Resident Raptor - Burrowing Owl
Linnaeus DNA-sexed as female, was found in Burns, Oregon in July 2005. Still an immature bird, she was hit by a car, resulting in multiple fractures of both the radius and ulna of the left wing. A veterinarian pinned both bones so that they would at least heal and the wing could be saved, but there was little hope of return to function. She was placed with us in September of 2005.
Burrowing Owl (Athene cunicularia)
A small, sandy-brown ground owl with long legs and a short tail. Head is
speckled, with white eyebrows; dark collar on white throat; back is spotted
and underside is barred. Flight is labored and undulating, usually close to
the ground; frequently hovers. Often seen in the daytime, standing on open
ground or near mounded burrow entrance. Frequently bobs up and down. No
major coloration difference between the sexes, as with most raptors, but
unlike other birds of prey, there is not much size difference between males
Size - Length: 9-11" • Wing Span: 20-24" • Weight: 4.2-6.5 oz.
Status - Listed as a "species of special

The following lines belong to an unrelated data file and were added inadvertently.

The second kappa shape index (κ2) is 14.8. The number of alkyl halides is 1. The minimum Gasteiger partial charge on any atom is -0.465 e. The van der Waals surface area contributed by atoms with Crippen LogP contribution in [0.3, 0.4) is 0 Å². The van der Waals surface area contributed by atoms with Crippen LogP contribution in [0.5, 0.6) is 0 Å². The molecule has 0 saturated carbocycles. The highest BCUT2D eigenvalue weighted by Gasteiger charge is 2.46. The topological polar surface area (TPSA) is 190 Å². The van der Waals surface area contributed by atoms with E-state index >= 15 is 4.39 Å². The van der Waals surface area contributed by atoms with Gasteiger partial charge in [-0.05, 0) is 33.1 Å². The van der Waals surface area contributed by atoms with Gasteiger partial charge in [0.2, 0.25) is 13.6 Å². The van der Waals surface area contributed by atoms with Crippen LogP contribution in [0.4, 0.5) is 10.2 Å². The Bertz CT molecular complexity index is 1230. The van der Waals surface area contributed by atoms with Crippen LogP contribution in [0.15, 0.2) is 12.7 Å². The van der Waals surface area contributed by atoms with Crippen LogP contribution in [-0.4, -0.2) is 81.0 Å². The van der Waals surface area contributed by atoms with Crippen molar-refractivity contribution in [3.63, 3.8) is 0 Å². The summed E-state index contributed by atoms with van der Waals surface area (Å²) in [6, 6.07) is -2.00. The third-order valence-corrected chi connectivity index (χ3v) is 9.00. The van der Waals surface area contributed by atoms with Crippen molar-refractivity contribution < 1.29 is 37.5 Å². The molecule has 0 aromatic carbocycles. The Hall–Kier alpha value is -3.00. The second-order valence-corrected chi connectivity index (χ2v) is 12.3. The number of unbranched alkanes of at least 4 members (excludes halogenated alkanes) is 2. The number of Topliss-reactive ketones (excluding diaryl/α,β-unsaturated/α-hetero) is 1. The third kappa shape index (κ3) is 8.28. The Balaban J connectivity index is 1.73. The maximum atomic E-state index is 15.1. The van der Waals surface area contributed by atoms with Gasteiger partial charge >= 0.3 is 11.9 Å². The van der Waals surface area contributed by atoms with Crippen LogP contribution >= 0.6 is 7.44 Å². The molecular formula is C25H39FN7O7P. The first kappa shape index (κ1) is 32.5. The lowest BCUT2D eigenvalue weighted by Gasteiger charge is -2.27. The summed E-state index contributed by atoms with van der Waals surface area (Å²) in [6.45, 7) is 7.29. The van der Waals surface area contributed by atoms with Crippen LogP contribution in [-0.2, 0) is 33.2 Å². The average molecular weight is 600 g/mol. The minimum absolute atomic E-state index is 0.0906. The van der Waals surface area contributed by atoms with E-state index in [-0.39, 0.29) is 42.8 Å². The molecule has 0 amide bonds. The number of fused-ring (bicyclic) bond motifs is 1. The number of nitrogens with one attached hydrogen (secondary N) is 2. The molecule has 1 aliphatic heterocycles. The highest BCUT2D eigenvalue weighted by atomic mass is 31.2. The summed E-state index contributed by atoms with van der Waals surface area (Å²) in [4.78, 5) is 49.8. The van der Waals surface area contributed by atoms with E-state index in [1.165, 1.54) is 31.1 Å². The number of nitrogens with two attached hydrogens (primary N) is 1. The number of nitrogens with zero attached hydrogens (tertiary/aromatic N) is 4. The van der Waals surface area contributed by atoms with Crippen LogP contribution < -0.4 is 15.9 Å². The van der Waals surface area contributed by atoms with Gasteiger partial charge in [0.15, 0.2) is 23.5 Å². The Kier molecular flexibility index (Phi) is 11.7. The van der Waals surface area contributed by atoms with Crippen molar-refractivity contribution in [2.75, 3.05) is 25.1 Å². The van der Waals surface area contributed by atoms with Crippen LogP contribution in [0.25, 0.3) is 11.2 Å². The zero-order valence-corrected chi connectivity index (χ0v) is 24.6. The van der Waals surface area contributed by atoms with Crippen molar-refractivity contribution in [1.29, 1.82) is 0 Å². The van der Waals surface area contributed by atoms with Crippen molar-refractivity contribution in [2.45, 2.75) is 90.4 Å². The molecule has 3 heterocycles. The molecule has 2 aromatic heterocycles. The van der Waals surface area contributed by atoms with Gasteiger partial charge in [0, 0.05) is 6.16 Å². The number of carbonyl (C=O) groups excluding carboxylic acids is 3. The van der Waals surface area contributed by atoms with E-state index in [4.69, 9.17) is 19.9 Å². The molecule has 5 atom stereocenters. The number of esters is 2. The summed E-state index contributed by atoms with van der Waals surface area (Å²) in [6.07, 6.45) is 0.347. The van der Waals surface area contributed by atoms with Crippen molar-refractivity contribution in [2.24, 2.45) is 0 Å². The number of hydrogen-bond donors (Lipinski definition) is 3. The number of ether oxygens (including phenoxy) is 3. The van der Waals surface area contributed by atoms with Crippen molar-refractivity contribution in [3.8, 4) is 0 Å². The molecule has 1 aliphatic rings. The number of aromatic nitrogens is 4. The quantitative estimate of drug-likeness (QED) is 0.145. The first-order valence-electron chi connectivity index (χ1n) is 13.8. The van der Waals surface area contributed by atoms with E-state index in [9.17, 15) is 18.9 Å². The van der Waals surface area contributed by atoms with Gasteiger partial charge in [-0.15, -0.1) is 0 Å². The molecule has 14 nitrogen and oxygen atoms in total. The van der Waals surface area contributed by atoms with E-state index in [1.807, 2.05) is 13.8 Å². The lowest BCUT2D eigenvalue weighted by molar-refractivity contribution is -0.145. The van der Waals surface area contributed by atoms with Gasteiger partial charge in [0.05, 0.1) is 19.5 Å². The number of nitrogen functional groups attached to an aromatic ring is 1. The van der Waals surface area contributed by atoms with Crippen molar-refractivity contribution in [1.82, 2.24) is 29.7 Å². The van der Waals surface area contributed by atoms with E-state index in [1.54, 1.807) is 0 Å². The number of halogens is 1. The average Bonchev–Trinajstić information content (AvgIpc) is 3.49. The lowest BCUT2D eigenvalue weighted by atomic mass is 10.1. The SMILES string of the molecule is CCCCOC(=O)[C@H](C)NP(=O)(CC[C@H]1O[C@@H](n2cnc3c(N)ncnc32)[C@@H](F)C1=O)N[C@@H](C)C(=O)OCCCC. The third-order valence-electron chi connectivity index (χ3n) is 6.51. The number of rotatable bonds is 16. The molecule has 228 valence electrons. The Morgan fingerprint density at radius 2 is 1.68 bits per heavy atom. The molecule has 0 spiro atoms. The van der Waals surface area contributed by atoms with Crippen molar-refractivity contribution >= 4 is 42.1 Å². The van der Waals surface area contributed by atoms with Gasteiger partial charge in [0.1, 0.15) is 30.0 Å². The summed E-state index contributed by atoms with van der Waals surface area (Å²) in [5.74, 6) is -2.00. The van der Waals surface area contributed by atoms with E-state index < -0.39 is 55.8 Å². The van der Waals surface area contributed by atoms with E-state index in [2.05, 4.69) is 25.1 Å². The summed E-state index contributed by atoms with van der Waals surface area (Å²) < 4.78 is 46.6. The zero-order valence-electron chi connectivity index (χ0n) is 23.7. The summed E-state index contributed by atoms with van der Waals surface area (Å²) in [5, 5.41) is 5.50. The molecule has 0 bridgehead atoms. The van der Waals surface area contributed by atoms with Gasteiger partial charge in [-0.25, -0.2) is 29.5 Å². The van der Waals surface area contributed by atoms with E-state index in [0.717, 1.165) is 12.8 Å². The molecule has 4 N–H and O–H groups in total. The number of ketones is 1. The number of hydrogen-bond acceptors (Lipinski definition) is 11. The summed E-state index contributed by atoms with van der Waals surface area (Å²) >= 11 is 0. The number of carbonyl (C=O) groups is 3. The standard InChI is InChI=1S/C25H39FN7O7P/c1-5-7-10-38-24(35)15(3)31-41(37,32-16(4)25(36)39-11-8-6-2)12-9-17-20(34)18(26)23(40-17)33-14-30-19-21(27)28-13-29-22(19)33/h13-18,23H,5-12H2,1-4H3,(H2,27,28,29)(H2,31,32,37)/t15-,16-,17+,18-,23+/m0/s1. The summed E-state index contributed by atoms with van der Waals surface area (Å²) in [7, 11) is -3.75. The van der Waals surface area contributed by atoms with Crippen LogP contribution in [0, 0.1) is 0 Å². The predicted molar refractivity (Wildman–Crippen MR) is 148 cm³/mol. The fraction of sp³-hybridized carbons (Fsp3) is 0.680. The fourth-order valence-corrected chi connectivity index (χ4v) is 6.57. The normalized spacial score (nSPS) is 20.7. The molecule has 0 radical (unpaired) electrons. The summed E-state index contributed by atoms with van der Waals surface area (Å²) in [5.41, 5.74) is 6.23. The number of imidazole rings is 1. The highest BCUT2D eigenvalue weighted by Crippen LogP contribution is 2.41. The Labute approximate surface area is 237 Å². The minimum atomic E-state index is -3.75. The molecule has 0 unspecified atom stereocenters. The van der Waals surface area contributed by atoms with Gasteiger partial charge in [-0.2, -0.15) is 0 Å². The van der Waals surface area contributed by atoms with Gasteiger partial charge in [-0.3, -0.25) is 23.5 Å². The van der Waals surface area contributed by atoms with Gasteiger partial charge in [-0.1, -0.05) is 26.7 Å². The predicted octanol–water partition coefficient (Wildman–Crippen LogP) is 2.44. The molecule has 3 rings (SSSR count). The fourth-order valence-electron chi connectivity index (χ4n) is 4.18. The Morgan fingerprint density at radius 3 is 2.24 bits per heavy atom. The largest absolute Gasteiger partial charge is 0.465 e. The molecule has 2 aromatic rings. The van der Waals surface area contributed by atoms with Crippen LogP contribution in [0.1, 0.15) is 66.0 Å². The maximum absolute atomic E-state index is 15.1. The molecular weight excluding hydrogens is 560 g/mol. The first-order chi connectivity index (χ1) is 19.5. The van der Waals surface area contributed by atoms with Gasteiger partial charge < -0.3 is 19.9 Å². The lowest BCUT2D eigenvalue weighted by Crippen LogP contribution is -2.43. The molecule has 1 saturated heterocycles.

concern" in several states, including Oregon. Considered extirpated (wiped
out) in the Willamette Valley.
Habitat - These ground dwelling owls
keep to open country -- grassland and desert. Most often associated with
prairie dog or ground squirrel colonies, taking over abandoned burrows of
these rodents or of badger, skunk, or fox, extending them by digging with
their beak and kicking out loose soil with their feet.
Diet - Hunt mostly in the early evening
and into the night, but also by day. Their varied diet consists primarily of
insects and small mammals, but they also go after small birds, reptiles, and
amphibians. Often hover hunt in twilight hours.
Call - Have a high, dove-like call of
coo-coo-hoo or coo-hoo; a tremulous chattering when alarmed; young owls are
known for their 'rattlesnake rasp' warning call, which seems to mimic the
sound of a rattlesnake.
Nesting - During breeding season, they
live in loose colonies surrounded by bare ground or short grass. When not
disturbed, those in nonmigrating populations will use the same burrow year
Most Common Problems - As with all owls,
the most common cause of injury is collision with vehicles. Also tangling in
fences. Rodent poisoning campaigns and habitat destruction is common in
ranchlands, where prairie dogs and ground squirrels are considered pests
because their networks of burrows may pose a risk of leg injury to